The people of CreaM (Creative Media and Film Society of the Philippines) have created a comic book that could virtually spell the future of Philippine “komiks.”
The breakthrough was not exactly met with fanfare, though. A 56-second video clip showing frames from the graphic novel, titled “The Lam-Ang Experiment,” was posted on YouTube in January 2012 and has, so far, gotten only 1,796 views. CreaM then launched the three-volume book set on May 26 at the Summer Komikon comic convention in Pasig City, with comic book fans and collectors in attendance.
DJ, an artist (John Wayne Sace) from the province, finds himself in a bleak place surrounded by filth, ruled by violence, and populated by seedy characters. He uses the place and the people as canvas for his art as he struggles to protect the place from forces threatening to destroy it. He finds beauty despite the desolation as he meets Josie (Erich Gonzales) and gets introduced to the world of hip-hop and break dancing.
Marcos, who started work on the film as producer over three years ago, feels that this dream project becoming a reality is significant: “Our country is famous for exporting and outsourcing animating talents. They have been working for top studios abroad but, until now, we cannot call any cartoon character or franchise our own.”
With “Pintakasi,” she aims to showcase Filipino talent in both live action and animation. “We even got the award-winning hip-hop dance group Philippine All-Stars to perform in the film,” says Marcos.
An entry in the indie section of the Metro Manila Film Festival, “Pintakasi” has cinematographer Lee Meily as live-action director and teacher-artist Nelson Caguila as animation director. Caguila, according to Meily, tapped students from St. Benilde, St. Scholastica’s and Asia Pacific College to help, along with out-of-school youths as trainees.
- Inquirer, Entertainment
The two meanings of the Tagalog word pintakasi seem paradoxical—a cockfight and a patron saint. But the two meanings are connected, even integrally—pintakasi is something done in honor of a patron saint, usually during his/her feast day and usually in the form of a cockfight—revealing the paradoxical and conflicting nature of the Philippine reality. For the new film that uses the word as its title, it is broken in two, pinta and kasi, giving birth to a new meaning—“painting (or I paint) because…” or “because of painting.”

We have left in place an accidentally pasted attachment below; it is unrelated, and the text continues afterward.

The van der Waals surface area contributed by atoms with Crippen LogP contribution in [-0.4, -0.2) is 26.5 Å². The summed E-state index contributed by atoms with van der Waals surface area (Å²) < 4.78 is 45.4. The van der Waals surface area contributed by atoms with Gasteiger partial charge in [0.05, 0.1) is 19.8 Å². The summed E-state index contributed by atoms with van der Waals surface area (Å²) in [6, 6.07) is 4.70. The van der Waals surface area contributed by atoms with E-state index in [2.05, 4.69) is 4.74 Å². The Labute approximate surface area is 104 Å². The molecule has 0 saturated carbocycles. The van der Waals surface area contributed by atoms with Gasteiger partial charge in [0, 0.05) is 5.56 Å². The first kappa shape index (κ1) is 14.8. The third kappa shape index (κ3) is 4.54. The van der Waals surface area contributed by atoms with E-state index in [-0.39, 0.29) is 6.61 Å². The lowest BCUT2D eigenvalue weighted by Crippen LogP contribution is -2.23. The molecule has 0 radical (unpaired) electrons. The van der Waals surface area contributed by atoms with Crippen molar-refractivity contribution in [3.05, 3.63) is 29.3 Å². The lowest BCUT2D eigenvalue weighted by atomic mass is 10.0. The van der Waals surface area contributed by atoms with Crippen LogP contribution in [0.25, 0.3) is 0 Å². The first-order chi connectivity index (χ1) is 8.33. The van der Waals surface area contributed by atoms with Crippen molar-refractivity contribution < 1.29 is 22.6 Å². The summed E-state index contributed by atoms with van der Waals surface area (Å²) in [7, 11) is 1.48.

- Gridcrosser Files
Pinangungunahan ang Pintakasi nina Erich Gonzales, John Wayne Sace, at JM de Guzman.
- Monching Jaramillo, PEP
Following “intense viewing and deliberation of 33 entries,” the Metro Manila Film Festival (MMFF) has finally chosen 15 works included in its New Wave-Independent section, which is further divided into two competition divisions—Full Length and Student Short.
In the Full Length section, the following made the top five: Adolfo Alix Jr.’s “Haruo,” Yeng Grande’s “Ritwal,” Neal Tan’s “HIV,” Ogie Diaz and Sid Pascua’s “Dyagwar” and Imee Marcos and Nelson Caguila’s “Pintakasi.”
- Inquirer, Entertainment
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Barely two years in the business CreaM is now ready to showcase original pinoy content made by Filipinos for global release. On 22 March, CreaM President Ms. Imee Marcos will be in Hong Kong to attend the Hong Kong International Film and TV Market to be held at the Hong Kong Convention and Exhibition Centre.
Ms. Marcos will be looking for partners in distributing and marketing CreaM’s products, namely, Fly Aswang, Likas Ligtas: Gubat at Dagat, Barefoot Beauties, and PINTA*KASI.
The 24 minute Fly Aswang tells the story of a three Filipino-American daughters who find themselves trapped in a deadly aswang (vampire) ritual on their way to Manila. All hope now lies in their mother Bessie and her family’s mysterious supernatural history. Fly Aswang is directed by Mark Galvez and produced by Ms. Imee Marcos in cooperation with Mina Caliguia of Artfarm Asia. The script was written by Mina Caliguia and Karl de Mesa from a story renowned international Filipino model Bessie Badilla del Castillo, Ms. Imee Marcos, and Mina Caliguia.